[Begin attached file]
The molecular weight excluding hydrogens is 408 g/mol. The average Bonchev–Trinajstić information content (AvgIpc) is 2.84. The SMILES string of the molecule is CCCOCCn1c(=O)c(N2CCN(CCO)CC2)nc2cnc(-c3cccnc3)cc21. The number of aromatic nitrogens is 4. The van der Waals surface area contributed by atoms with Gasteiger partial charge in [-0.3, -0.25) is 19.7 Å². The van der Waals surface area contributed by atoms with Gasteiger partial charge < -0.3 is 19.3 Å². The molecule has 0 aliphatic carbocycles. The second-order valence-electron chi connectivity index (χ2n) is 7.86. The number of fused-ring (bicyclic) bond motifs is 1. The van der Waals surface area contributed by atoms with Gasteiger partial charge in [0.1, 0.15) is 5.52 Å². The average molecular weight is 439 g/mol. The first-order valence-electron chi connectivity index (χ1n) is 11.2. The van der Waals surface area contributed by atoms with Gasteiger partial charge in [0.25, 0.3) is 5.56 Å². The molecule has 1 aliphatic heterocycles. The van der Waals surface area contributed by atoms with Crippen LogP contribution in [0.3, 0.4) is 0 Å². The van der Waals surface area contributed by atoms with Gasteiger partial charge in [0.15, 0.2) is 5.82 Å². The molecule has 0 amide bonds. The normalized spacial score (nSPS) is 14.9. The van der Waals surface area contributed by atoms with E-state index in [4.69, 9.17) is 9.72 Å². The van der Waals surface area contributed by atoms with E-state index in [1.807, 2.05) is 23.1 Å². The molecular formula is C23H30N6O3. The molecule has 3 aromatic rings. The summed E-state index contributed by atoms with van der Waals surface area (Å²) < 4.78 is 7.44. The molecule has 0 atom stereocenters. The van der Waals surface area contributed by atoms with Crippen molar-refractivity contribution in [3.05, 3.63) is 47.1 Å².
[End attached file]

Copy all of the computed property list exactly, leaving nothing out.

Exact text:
The molecular weight excluding hydrogens is 408 g/mol. The average Bonchev–Trinajstić information content (AvgIpc) is 2.84. The SMILES string of the molecule is CCCOCCn1c(=O)c(N2CCN(CCO)CC2)nc2cnc(-c3cccnc3)cc21. The number of aromatic nitrogens is 4. The van der Waals surface area contributed by atoms with Gasteiger partial charge in [-0.3, -0.25) is 19.7 Å². The van der Waals surface area contributed by atoms with Gasteiger partial charge < -0.3 is 19.3 Å². The molecule has 0 aliphatic carbocycles. The second-order valence-electron chi connectivity index (χ2n) is 7.86. The number of fused-ring (bicyclic) bond motifs is 1. The van der Waals surface area contributed by atoms with Gasteiger partial charge in [0.1, 0.15) is 5.52 Å². The average molecular weight is 439 g/mol. The first-order valence-electron chi connectivity index (χ1n) is 11.2. The van der Waals surface area contributed by atoms with Gasteiger partial charge in [0.25, 0.3) is 5.56 Å². The molecule has 1 aliphatic heterocycles. The van der Waals surface area contributed by atoms with Crippen LogP contribution in [0.3, 0.4) is 0 Å². The van der Waals surface area contributed by atoms with Gasteiger partial charge in [0.15, 0.2) is 5.82 Å². The molecule has 0 amide bonds. The normalized spacial score (nSPS) is 14.9. The van der Waals surface area contributed by atoms with E-state index in [4.69, 9.17) is 9.72 Å². The van der Waals surface area contributed by atoms with E-state index in [1.807, 2.05) is 23.1 Å². The molecular formula is C23H30N6O3. The molecule has 3 aromatic rings. The summed E-state index contributed by atoms with van der Waals surface area (Å²) < 4.78 is 7.44. The molecule has 0 atom stereocenters. The van der Waals surface area contributed by atoms with Crippen molar-refractivity contribution in [3.05, 3.63) is 47.1 Å².